During a recent business meeting, a potential client told me he wanted help in becoming a thought leader. I struggled hard to maintain a neutral face and hold back on the eye rolling. Thought leadership, like storytelling, has become a corporate buzzword. There is no question that establishing yourself as an authority in your industry can help you build the visibility and credibility that can make you and your company the first call when a customer has a need.
The Thought Leadership Trap
My prospective client wasn’t wrong in wanting to establish himself as a thought leader. I define thought leadership as the ability to provide provocative insights about and useful solutions to the challenges we face in our lives. It should be a part of every marketing and communications strategy. But here’s the rub: to be a thought leader, you have to have thoughts that matter. Far too many think that all they have to do is blast some content through their social media channels, do some speaking engagements or start a podcast, and—voila—they will be a thought leader.
You Have to Earn Your Leadership Position
Thought leadership is about more than sharing expertise. It’s about building trust and credibility. Thought leadership isn’t about you; it’s about the impact you have on others – how your wisdom and insights help others improve their condition. It’s about answering their questions, getting them to think about something in a new way and offering a tool or insight that helps them move closer to achieving their own goal. And you have to do it over and over again.
What It Takes
1. Be surprising, provocative and controversial. You don’t necessarily have to be original, but you have to present your ideas in original ways. Seth Godin did this with his book that launched him as a thought leader. In “Purple Cow,” Godin stood the 4 P’s marketing paradigm Product, Price, Promotion and Place on its ear. He added a fifth P, the Purple Cow, which is essentially about becoming remarkable by standing out and being perplexing, memorable and worth talking about. Being different isn’t at all a new strategy. Apple did it back in 1984 with its Think Different campaign. But Godin’s Purple Cow offered a new way to think about differentiation. For it’s time, it was controversial—and highly effective. Starbucks did it more recently when it transformed coffee from a drink to a community experience.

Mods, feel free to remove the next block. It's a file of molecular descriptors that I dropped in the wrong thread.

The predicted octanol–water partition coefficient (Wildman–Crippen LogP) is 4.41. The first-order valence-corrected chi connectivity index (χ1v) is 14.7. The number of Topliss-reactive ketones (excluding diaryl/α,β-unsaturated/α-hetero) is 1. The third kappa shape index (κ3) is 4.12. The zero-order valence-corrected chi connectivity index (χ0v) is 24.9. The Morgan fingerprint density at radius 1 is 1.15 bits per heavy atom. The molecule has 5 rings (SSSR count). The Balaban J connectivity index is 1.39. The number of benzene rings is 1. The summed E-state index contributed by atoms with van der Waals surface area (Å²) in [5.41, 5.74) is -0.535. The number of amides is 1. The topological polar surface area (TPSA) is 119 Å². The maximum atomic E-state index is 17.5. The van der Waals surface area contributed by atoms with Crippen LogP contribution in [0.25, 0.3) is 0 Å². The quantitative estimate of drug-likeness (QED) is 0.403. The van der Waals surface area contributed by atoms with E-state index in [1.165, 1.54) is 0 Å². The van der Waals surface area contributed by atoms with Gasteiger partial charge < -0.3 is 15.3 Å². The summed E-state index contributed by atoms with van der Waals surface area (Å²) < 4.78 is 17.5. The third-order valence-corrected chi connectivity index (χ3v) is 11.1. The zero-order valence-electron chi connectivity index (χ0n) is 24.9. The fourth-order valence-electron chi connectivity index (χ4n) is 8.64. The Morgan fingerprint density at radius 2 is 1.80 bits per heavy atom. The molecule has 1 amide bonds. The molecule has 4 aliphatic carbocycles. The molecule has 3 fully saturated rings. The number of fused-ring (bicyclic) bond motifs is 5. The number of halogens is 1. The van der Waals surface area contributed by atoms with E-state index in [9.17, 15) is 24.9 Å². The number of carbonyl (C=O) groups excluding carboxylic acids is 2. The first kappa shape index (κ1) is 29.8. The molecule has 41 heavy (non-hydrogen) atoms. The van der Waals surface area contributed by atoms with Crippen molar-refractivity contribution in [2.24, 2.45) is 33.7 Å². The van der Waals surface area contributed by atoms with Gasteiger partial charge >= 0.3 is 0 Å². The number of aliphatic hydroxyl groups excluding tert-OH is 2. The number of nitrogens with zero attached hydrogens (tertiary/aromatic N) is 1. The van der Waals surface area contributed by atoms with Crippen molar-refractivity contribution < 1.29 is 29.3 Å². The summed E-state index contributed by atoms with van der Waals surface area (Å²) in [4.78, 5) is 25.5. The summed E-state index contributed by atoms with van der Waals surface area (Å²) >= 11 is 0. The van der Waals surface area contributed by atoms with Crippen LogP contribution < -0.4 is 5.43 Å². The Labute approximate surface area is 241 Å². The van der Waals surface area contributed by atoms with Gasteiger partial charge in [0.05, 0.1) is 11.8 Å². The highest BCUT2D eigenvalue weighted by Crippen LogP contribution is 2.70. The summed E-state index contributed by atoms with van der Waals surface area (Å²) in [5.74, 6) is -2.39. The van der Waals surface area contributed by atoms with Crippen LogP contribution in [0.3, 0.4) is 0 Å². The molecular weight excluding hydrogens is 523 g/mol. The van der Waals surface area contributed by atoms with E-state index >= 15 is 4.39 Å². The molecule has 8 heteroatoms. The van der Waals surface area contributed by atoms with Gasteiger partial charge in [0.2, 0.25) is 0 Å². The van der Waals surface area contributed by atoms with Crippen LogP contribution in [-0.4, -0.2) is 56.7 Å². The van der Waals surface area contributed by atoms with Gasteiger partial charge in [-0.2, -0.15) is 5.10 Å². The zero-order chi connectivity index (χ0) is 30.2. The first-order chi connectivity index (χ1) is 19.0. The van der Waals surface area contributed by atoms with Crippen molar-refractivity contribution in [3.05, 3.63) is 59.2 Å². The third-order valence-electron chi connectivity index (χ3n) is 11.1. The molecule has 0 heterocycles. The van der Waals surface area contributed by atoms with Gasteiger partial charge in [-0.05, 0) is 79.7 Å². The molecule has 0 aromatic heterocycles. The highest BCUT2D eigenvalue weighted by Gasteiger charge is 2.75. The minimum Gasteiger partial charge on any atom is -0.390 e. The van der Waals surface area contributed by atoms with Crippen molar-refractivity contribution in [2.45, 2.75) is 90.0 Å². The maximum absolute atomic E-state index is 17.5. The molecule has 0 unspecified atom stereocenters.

2. Be relevant and useful. Having a good idea is only the first part of the thought leadership equation. The other part is in giving it to your audience so it is meaningful to their work and lives. You can stand on Mount Olympus and spew all the words you want. But you have to explicitly help your followers connect what you’re saying to how it might benefit them. If the person that you’re talking to doesn’t see the relevance to them, what’s the point? Lolly Daskal, Simon Sinek, Brene Brown, Gary Vaynerchuk, Seth Godin and Don Miller are paid handsomely for their observations and advice because they help people and companies become better versions of themselves.
3. Know who your audience is and what they want. Stop and think: Who do I want to lead with my thoughts? Who could really use what I have to say and why it is valuable specifically to them and not someone else? If you aren’t clear about the answers to these questions, stop. You aren’t ready to lead if you don’t know who you want to lead.
4. Be authentic. Be true to who you are and what you know. Amy Porterfield is a thought leader in online marketing. She shares her personal story about how she got to this point including some of her frustrations and challenges. Understanding how she got to where she is and that it was a struggle makes her human. Add to that that, all of her content is focused on taking what she has learned and helping others. And she doesn’t try to be something she isn’t.
5. Be honest. Always tell the truth. Don’t weigh in on subjects you really don’t know much about. And don’t steal other people’s content. Mention and share ideas from others, but always credit them.
6. Prepare to be disliked. If you are putting out provocative and interesting content, there will be those who will disagree, sometimes vehemently. As a Washington Post editor once told me, “If we aren’t making some people mad, we aren’t doing our job.” Disagreement comes with the territory. If the prospect of negative comments scares you, don’t step into the thought leadership ring.
7. Please don’t declare yourself a thought leader. That is up to others to decide and affirm.
Being a thought leader is not for the faint of heart or the super-impatient. You must be consistent and share your ideas and insights often. You have to care about your message so much that you welcome the scorn of those who publicly disagree with you. And, most importantly, you must maintain a mindset that you are in it to help and serve others. If you do, the rewards can be great in moving others who will, indeed, come to proclaim you a thought leader.
Want more tips on how you can clarify your message and communicate your value? Reach out at firstname.lastname@example.org or follow me on Twitter @lizwainger.